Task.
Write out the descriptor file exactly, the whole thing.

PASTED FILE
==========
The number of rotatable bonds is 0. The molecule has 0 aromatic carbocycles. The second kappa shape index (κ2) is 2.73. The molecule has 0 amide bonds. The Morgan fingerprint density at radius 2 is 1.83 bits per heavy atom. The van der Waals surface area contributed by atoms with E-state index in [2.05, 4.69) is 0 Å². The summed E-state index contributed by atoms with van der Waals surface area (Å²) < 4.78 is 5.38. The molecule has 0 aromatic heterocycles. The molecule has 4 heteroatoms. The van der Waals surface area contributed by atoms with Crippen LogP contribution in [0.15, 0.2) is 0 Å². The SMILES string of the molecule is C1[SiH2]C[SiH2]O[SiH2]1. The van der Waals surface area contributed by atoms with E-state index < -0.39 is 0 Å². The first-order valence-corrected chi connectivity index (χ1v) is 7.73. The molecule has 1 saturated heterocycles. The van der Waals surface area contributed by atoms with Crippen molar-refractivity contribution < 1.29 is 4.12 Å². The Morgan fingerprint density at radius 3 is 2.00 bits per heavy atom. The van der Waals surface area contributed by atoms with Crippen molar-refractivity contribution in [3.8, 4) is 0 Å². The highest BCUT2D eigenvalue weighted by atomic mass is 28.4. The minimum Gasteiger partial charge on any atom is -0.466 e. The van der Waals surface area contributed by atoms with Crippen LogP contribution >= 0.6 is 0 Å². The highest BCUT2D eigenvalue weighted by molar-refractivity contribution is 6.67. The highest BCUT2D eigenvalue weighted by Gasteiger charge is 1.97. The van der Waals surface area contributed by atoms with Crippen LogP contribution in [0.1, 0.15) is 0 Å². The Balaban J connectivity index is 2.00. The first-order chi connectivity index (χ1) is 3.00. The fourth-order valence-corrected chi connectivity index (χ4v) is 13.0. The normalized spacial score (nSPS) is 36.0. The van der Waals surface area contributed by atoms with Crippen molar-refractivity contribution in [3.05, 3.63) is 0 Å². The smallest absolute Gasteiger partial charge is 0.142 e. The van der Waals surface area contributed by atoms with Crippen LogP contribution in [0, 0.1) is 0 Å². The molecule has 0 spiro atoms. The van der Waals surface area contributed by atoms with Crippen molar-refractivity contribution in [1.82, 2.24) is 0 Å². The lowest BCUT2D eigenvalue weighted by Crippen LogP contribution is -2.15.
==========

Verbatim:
The number of rotatable bonds is 0. The molecule has 0 aromatic carbocycles. The second kappa shape index (κ2) is 2.73. The molecule has 0 amide bonds. The Morgan fingerprint density at radius 2 is 1.83 bits per heavy atom. The van der Waals surface area contributed by atoms with E-state index in [2.05, 4.69) is 0 Å². The summed E-state index contributed by atoms with van der Waals surface area (Å²) < 4.78 is 5.38. The molecule has 0 aromatic heterocycles. The molecule has 4 heteroatoms. The van der Waals surface area contributed by atoms with Crippen LogP contribution in [0.15, 0.2) is 0 Å². The SMILES string of the molecule is C1[SiH2]C[SiH2]O[SiH2]1. The van der Waals surface area contributed by atoms with E-state index < -0.39 is 0 Å². The first-order valence-corrected chi connectivity index (χ1v) is 7.73. The molecule has 1 saturated heterocycles. The van der Waals surface area contributed by atoms with Crippen molar-refractivity contribution < 1.29 is 4.12 Å². The Morgan fingerprint density at radius 3 is 2.00 bits per heavy atom. The van der Waals surface area contributed by atoms with Crippen molar-refractivity contribution in [3.8, 4) is 0 Å². The highest BCUT2D eigenvalue weighted by atomic mass is 28.4. The minimum Gasteiger partial charge on any atom is -0.466 e. The van der Waals surface area contributed by atoms with Crippen LogP contribution >= 0.6 is 0 Å². The highest BCUT2D eigenvalue weighted by molar-refractivity contribution is 6.67. The highest BCUT2D eigenvalue weighted by Gasteiger charge is 1.97. The van der Waals surface area contributed by atoms with Crippen LogP contribution in [0.1, 0.15) is 0 Å². The Balaban J connectivity index is 2.00. The first-order chi connectivity index (χ1) is 3.00. The fourth-order valence-corrected chi connectivity index (χ4v) is 13.0. The normalized spacial score (nSPS) is 36.0. The van der Waals surface area contributed by atoms with Crippen molar-refractivity contribution in [3.05, 3.63) is 0 Å². The smallest absolute Gasteiger partial charge is 0.142 e. The van der Waals surface area contributed by atoms with Crippen LogP contribution in [0, 0.1) is 0 Å². The molecule has 0 spiro atoms. The van der Waals surface area contributed by atoms with Crippen molar-refractivity contribution in [1.82, 2.24) is 0 Å². The lowest BCUT2D eigenvalue weighted by Crippen LogP contribution is -2.15.